can't mentally or on paper do the math.. or convert from CFM's to GPH or whatever is needed..

OK, 16.8 gallons per minute converts to about 2.25 cubic feet of air per minute to support combustion of one pound of coal in one hour (US gallon = 0.133680556 cubic feet)
Burning 72 lbs in 24 hours--not unusual among members with hand-fireds, but certainly a hotter fire--requires 50.4 gallons of air per minute, or if you prefer, 6.75 cu ft of air per minute.

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### Re: Air Requirements for Coal Combustion

Ashcat wrote:
can't mentally or on paper do the math.. or convert from CFM's to GPH or whatever is needed..

OK, 16.8 gallons per minute converts to about 2.25 cubic feet of air per minute to support combustion of one pound of coal in one hour (US gallon = 0.133680556 cubic feet)
Burning 72 lbs in 24 hours--not unusual among members with hand-fireds, but certainly a hotter fire--requires 50.4 gallons of air per minute, or if you prefer, 6.75 cu ft of air per minute.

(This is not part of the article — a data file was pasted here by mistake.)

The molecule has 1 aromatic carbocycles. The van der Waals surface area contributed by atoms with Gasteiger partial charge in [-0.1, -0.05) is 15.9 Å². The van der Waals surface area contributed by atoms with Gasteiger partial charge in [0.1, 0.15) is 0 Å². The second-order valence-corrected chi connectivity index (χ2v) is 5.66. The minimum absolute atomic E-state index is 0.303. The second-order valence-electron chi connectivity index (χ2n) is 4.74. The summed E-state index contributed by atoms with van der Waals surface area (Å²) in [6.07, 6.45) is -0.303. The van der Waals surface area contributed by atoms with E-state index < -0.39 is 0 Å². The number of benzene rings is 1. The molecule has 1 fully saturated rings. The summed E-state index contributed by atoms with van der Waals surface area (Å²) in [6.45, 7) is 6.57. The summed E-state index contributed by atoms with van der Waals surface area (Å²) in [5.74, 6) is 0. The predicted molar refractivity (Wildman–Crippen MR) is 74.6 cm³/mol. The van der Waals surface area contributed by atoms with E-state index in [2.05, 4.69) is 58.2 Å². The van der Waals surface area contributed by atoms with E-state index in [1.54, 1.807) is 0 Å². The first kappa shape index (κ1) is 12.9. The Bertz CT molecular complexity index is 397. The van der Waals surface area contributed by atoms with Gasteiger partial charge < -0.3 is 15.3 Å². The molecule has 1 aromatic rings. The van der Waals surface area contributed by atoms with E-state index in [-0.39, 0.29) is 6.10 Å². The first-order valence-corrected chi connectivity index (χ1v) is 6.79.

Are you having problems burning due to draft? Have you checked the draw with a monometer? As you are solving it, the air @ 21% is only for stoichiometry . Draft is variably constant (or constantly variable?!?), regardless of the combustion. More air is needed other than for combustion. Fire or no fire, it will increase and decrease due to many variables; temperature difference, barometric pressure etc. I had an experience like Devil's only with an oil burner installed in a garage I built. I had the draft gauge hooked up and was struggling with the efficiency of the burner and little draft. Dad walked out of the open door and the draft spiked -.05! Door closed, next to nothing again. Solved that one easily enough with the window trick.

If you don't have a supply air shortage, supplying outside air to any burner will decrease the efficiency but probably not noticeably. The cold air will carry away BTUs much like wet fuel will. It takes BTUs away from warming the house & up the chimney. It might only be measurable with instrumentation commonly used to assess burner efficiency. Then again, you might end up with a cold floor! Part of the calculation is the differance between the pre-combustion air temperature and the final flue temperature.